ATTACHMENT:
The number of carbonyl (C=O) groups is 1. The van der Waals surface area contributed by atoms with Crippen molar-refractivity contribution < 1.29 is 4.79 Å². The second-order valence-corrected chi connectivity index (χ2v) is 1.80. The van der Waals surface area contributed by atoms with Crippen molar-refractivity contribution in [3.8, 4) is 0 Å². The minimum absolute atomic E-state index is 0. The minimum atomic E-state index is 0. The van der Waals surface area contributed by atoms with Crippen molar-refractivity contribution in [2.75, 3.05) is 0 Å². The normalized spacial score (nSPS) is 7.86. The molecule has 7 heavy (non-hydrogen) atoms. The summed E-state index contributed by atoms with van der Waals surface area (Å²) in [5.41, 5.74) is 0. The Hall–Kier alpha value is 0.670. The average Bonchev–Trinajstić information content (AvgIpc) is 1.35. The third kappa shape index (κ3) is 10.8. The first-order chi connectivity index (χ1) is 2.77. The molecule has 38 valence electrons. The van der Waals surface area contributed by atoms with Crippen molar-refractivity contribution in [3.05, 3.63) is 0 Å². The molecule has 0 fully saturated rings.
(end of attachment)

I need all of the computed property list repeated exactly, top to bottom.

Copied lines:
The number of carbonyl (C=O) groups is 1. The van der Waals surface area contributed by atoms with Crippen molar-refractivity contribution < 1.29 is 4.79 Å². The second-order valence-corrected chi connectivity index (χ2v) is 1.80. The van der Waals surface area contributed by atoms with Crippen molar-refractivity contribution in [3.8, 4) is 0 Å². The minimum absolute atomic E-state index is 0. The minimum atomic E-state index is 0. The van der Waals surface area contributed by atoms with Crippen molar-refractivity contribution in [2.75, 3.05) is 0 Å². The normalized spacial score (nSPS) is 7.86. The molecule has 7 heavy (non-hydrogen) atoms. The summed E-state index contributed by atoms with van der Waals surface area (Å²) in [5.41, 5.74) is 0. The Hall–Kier alpha value is 0.670. The average Bonchev–Trinajstić information content (AvgIpc) is 1.35. The third kappa shape index (κ3) is 10.8. The first-order chi connectivity index (χ1) is 2.77. The molecule has 38 valence electrons. The van der Waals surface area contributed by atoms with Crippen molar-refractivity contribution in [3.05, 3.63) is 0 Å². The molecule has 0 fully saturated rings.